Why would Keynes go this direction? Because he had come to believe in a new form of macroeconomic planning that would supplant the old, laissez-faire model. If government and its intellectual leaders are going to be dedicated to economic planning, they have to control the resources. The extent of control is limited by the range of the jurisdiction. It then becomes crucial that both commerce and finance live only within the bounds of the nation-state. That is to say, autarky serves the purposes of economic planning.

This is why, for example, the same essay is effusive with praise of any nation that has left the old model of the free market:

But today one country after another abandons these presumptions. Russia is still alone in her particular experiment, but no longer alone in her abandonment of the old presumptions. Italy, Ireland, Germany have cast their eyes, or are casting them, towards new modes of political economy. Many more countries after them will soon be seeking, one by one, after new economic gods. Even countries such as Great Britain and the United States, though conforming in the main to the old model, are striving, under the surface, after a new economic plan. We do not know what will be the outcome. We are — all of us, I expect — about to make many mistakes. No one can tell which of the new systems will prove itself best.

Now, the case of Russia is egregious. Stalin had gained full control by 1929. By the time Keynes published his essay, the Ukrainian famine was full on. By a year later, 6 to 7 million people had died of starvation or intentional killing. Some “experiment.” Mussolini was the dictator of Italy. As for Germany, in 1933, the Nazi party was mostly in control of the country.  It was pushing its own policy of national autarky called Lebensraum. Two years later, Triumph of the Will appeared in cinemas as the Nuremberg Laws went into full effect.

Mises Weighs In

What role did autarky play in this? It was a primary economic goal of the National Socialists. Mises later wrote in his 1944 book Omnipotent Government as follows:

The international division of labor is a more efficient system of production than is the economic autarky of every nation. The same amount of labor and of material factors of production yields a higher output. This surplus production benefits everyone concerned. Protectionism and autarky always result in shifting production from the centers where conditions are more favorable — i.e., from where the output for the same amount of physical input is higher — to centers where they are less favorable. The more productive resources remain unused while the less productive are utilized. The effect is a general drop in the productivity of human effort, and thereby a lowering of the standard of living all over the world.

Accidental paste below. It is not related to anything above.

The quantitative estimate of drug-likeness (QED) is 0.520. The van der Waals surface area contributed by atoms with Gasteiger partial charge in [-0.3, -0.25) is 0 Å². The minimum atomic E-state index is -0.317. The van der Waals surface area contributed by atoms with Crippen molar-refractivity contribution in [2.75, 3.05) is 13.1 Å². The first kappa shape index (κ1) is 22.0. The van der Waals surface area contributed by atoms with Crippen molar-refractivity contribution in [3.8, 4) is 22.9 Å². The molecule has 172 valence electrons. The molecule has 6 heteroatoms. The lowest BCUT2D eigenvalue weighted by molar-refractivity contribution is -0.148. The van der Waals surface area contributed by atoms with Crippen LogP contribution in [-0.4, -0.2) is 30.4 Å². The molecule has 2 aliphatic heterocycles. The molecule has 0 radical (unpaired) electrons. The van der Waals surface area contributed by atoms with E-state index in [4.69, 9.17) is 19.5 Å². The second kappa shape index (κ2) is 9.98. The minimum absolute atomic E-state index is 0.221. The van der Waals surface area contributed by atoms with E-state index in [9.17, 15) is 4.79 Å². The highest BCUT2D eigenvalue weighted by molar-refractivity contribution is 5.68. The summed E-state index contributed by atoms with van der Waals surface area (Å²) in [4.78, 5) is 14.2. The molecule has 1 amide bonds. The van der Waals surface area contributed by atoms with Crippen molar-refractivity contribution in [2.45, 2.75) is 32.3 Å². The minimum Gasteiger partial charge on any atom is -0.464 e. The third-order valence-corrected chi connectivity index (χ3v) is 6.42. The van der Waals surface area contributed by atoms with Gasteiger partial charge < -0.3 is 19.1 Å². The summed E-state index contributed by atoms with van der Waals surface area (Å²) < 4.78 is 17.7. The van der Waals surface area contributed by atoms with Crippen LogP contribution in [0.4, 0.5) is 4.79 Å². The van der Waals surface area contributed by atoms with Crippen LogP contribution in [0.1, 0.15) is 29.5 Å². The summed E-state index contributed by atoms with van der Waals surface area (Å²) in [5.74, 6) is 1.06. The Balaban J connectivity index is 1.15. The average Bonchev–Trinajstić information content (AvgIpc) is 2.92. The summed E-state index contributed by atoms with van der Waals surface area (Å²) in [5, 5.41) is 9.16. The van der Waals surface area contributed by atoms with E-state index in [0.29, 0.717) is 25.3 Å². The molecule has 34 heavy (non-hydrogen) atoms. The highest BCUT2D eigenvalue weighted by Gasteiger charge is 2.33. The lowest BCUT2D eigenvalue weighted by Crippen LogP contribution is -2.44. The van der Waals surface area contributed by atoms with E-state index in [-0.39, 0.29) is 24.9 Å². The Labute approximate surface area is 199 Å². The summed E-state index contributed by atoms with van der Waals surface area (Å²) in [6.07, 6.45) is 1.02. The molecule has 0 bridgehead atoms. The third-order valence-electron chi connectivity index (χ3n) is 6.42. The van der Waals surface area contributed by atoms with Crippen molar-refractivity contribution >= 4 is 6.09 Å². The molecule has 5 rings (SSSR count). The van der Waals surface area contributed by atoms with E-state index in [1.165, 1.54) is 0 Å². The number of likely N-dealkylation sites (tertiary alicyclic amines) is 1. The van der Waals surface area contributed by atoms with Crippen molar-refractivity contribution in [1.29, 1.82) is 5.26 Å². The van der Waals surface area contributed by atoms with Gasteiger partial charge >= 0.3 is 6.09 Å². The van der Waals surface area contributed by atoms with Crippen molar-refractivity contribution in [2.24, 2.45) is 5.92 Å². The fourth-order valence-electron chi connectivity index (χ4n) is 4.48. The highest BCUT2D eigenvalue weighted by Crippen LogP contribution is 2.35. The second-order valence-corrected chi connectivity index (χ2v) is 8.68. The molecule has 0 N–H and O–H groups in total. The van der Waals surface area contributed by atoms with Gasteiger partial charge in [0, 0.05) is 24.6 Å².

The economic consequences of protectionist policies and of the trend toward autarky are the same for all countries…. Germany does not aim at autarky because it is eager to wage war. It aims at war because it wants autarky — because it wants to live in economic self-sufficiency.

Mises could not have been clearer and more resounding in his conclusion:

Our civilization is based on the international division of labor. It cannot survive under autarky. The United States and Canada would suffer less than other countries but even with them economic insulation would result in a tremendous drop in prosperity. Europe, whether itself united or divided, would be doomed in a world where each country was economically self-sufficient.

And following the Second World War, Mises’s view prevailed. The drive toward free trade became a consensus for most of the world. The views of the Right Hegelians, List, Keynes, and the others were swept aside with the General Agreement on Tariffs and Trade and a trend extending over many decades toward ever freer trade. It was never perfect, and it all required too much state management and too many treaties, but it was happening. It was largely unquestioned, and the world grew incredibly prosperous as a result.

But we live in times when the notion of autarky as a productive force for a nation has made a wicked comeback, for the same reason it has always ascended. It is not about economic flourishing. It is about political control by the centralized nation-state, the well-being of the citizen be damned. Every tariff (a tax against the citizens), every non-tariff barrier (rising prices paid by citizens), exchange control, and regulatory demand for at-home production means a reduction in wealth and opportunity for everyone. Contrary to claims, autarky (for a nation, city, family, or individual) is not a plan for prosperity but for impoverishment.

 

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Jeffrey A. Tucker

Jeffrey A. Tucker is Editorial Director for the American Institute for Economic Research. He is the author of many thousands of articles in the scholarly and popular press and eight books in 5 languages. He speaks widely on topics of economics, technology, social philosophy, and culture. He is available for speaking and interviews via his emailTw | FB | LinkedIn